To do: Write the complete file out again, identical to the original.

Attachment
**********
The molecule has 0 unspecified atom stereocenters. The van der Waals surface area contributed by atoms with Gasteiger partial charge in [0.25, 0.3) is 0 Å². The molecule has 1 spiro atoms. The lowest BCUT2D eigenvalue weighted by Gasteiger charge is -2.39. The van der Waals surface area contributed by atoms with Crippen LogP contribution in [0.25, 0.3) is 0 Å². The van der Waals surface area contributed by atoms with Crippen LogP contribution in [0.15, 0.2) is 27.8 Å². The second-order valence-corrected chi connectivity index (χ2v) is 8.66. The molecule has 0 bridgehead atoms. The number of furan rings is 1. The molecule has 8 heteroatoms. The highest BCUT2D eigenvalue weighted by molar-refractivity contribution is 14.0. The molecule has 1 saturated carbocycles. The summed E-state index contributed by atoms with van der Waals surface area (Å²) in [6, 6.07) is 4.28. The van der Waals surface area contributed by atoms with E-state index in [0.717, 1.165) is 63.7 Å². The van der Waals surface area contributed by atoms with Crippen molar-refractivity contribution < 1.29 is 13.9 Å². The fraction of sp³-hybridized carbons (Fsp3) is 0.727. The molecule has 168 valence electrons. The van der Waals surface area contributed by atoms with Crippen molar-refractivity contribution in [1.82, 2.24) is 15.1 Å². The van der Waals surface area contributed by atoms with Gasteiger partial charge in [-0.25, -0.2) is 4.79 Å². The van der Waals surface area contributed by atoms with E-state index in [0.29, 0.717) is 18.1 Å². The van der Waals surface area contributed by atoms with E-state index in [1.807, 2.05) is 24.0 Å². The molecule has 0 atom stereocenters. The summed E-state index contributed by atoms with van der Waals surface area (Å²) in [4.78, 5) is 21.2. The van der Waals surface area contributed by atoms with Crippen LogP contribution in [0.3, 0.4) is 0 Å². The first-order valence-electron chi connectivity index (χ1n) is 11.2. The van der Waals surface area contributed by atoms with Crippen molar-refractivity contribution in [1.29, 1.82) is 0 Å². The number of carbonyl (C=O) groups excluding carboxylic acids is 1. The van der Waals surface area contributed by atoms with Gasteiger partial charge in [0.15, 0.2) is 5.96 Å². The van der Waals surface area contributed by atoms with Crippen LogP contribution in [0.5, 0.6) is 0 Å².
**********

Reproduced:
The molecule has 0 unspecified atom stereocenters. The van der Waals surface area contributed by atoms with Gasteiger partial charge in [0.25, 0.3) is 0 Å². The molecule has 1 spiro atoms. The lowest BCUT2D eigenvalue weighted by Gasteiger charge is -2.39. The van der Waals surface area contributed by atoms with Crippen LogP contribution in [0.25, 0.3) is 0 Å². The van der Waals surface area contributed by atoms with Crippen LogP contribution in [0.15, 0.2) is 27.8 Å². The second-order valence-corrected chi connectivity index (χ2v) is 8.66. The molecule has 0 bridgehead atoms. The number of furan rings is 1. The molecule has 8 heteroatoms. The highest BCUT2D eigenvalue weighted by molar-refractivity contribution is 14.0. The molecule has 1 saturated carbocycles. The summed E-state index contributed by atoms with van der Waals surface area (Å²) in [6, 6.07) is 4.28. The van der Waals surface area contributed by atoms with E-state index in [0.717, 1.165) is 63.7 Å². The van der Waals surface area contributed by atoms with Crippen molar-refractivity contribution < 1.29 is 13.9 Å². The fraction of sp³-hybridized carbons (Fsp3) is 0.727. The molecule has 168 valence electrons. The van der Waals surface area contributed by atoms with Crippen molar-refractivity contribution in [1.82, 2.24) is 15.1 Å². The van der Waals surface area contributed by atoms with Gasteiger partial charge in [-0.25, -0.2) is 4.79 Å². The van der Waals surface area contributed by atoms with E-state index in [0.29, 0.717) is 18.1 Å². The van der Waals surface area contributed by atoms with E-state index in [1.807, 2.05) is 24.0 Å². The molecule has 0 atom stereocenters. The summed E-state index contributed by atoms with van der Waals surface area (Å²) in [4.78, 5) is 21.2. The van der Waals surface area contributed by atoms with Crippen LogP contribution in [0.3, 0.4) is 0 Å². The first-order valence-electron chi connectivity index (χ1n) is 11.2. The van der Waals surface area contributed by atoms with Crippen molar-refractivity contribution in [1.29, 1.82) is 0 Å². The number of carbonyl (C=O) groups excluding carboxylic acids is 1. The van der Waals surface area contributed by atoms with Gasteiger partial charge in [0.15, 0.2) is 5.96 Å². The van der Waals surface area contributed by atoms with Crippen LogP contribution in [0.5, 0.6) is 0 Å².